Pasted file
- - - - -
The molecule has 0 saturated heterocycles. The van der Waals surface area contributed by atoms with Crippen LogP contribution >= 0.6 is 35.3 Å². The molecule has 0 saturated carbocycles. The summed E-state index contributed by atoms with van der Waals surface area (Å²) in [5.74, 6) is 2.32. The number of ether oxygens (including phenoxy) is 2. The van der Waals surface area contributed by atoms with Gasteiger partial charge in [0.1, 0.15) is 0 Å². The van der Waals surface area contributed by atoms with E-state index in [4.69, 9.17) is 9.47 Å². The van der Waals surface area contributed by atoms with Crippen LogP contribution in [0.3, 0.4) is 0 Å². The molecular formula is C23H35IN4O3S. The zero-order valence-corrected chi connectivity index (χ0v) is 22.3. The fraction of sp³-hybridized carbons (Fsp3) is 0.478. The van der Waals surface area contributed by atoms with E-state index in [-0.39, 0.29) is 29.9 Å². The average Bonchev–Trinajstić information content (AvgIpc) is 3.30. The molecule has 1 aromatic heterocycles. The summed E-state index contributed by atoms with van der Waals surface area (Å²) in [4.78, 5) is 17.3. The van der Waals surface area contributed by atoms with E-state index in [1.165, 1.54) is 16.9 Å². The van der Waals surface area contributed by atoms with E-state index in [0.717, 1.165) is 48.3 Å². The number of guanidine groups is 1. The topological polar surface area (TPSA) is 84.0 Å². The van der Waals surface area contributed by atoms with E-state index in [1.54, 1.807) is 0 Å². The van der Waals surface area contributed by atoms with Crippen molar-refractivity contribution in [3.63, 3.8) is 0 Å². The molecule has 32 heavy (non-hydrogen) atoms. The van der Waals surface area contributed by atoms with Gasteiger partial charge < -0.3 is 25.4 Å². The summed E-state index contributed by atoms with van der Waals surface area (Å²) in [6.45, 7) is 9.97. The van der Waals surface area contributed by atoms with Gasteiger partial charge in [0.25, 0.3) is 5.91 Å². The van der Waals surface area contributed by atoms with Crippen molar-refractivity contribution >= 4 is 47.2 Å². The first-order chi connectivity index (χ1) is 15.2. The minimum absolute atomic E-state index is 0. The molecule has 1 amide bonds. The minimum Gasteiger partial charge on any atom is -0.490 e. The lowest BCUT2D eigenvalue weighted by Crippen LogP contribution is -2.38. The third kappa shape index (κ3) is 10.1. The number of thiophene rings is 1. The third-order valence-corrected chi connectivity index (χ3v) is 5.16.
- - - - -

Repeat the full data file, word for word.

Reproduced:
The molecule has 0 saturated heterocycles. The van der Waals surface area contributed by atoms with Crippen LogP contribution >= 0.6 is 35.3 Å². The molecule has 0 saturated carbocycles. The summed E-state index contributed by atoms with van der Waals surface area (Å²) in [5.74, 6) is 2.32. The number of ether oxygens (including phenoxy) is 2. The van der Waals surface area contributed by atoms with Gasteiger partial charge in [0.1, 0.15) is 0 Å². The van der Waals surface area contributed by atoms with E-state index in [4.69, 9.17) is 9.47 Å². The van der Waals surface area contributed by atoms with Crippen LogP contribution in [0.3, 0.4) is 0 Å². The molecular formula is C23H35IN4O3S. The zero-order valence-corrected chi connectivity index (χ0v) is 22.3. The fraction of sp³-hybridized carbons (Fsp3) is 0.478. The van der Waals surface area contributed by atoms with E-state index in [-0.39, 0.29) is 29.9 Å². The average Bonchev–Trinajstić information content (AvgIpc) is 3.30. The molecule has 1 aromatic heterocycles. The summed E-state index contributed by atoms with van der Waals surface area (Å²) in [4.78, 5) is 17.3. The van der Waals surface area contributed by atoms with E-state index in [1.165, 1.54) is 16.9 Å². The van der Waals surface area contributed by atoms with E-state index in [0.717, 1.165) is 48.3 Å². The number of guanidine groups is 1. The topological polar surface area (TPSA) is 84.0 Å². The van der Waals surface area contributed by atoms with E-state index in [1.54, 1.807) is 0 Å². The van der Waals surface area contributed by atoms with Crippen molar-refractivity contribution in [3.63, 3.8) is 0 Å². The molecule has 32 heavy (non-hydrogen) atoms. The van der Waals surface area contributed by atoms with Gasteiger partial charge < -0.3 is 25.4 Å². The summed E-state index contributed by atoms with van der Waals surface area (Å²) in [6.45, 7) is 9.97. The van der Waals surface area contributed by atoms with Gasteiger partial charge in [0.25, 0.3) is 5.91 Å². The van der Waals surface area contributed by atoms with Crippen molar-refractivity contribution >= 4 is 47.2 Å². The first-order chi connectivity index (χ1) is 15.2. The minimum absolute atomic E-state index is 0. The molecule has 1 amide bonds. The minimum Gasteiger partial charge on any atom is -0.490 e. The lowest BCUT2D eigenvalue weighted by Crippen LogP contribution is -2.38. The third kappa shape index (κ3) is 10.1. The number of thiophene rings is 1. The third-order valence-corrected chi connectivity index (χ3v) is 5.16.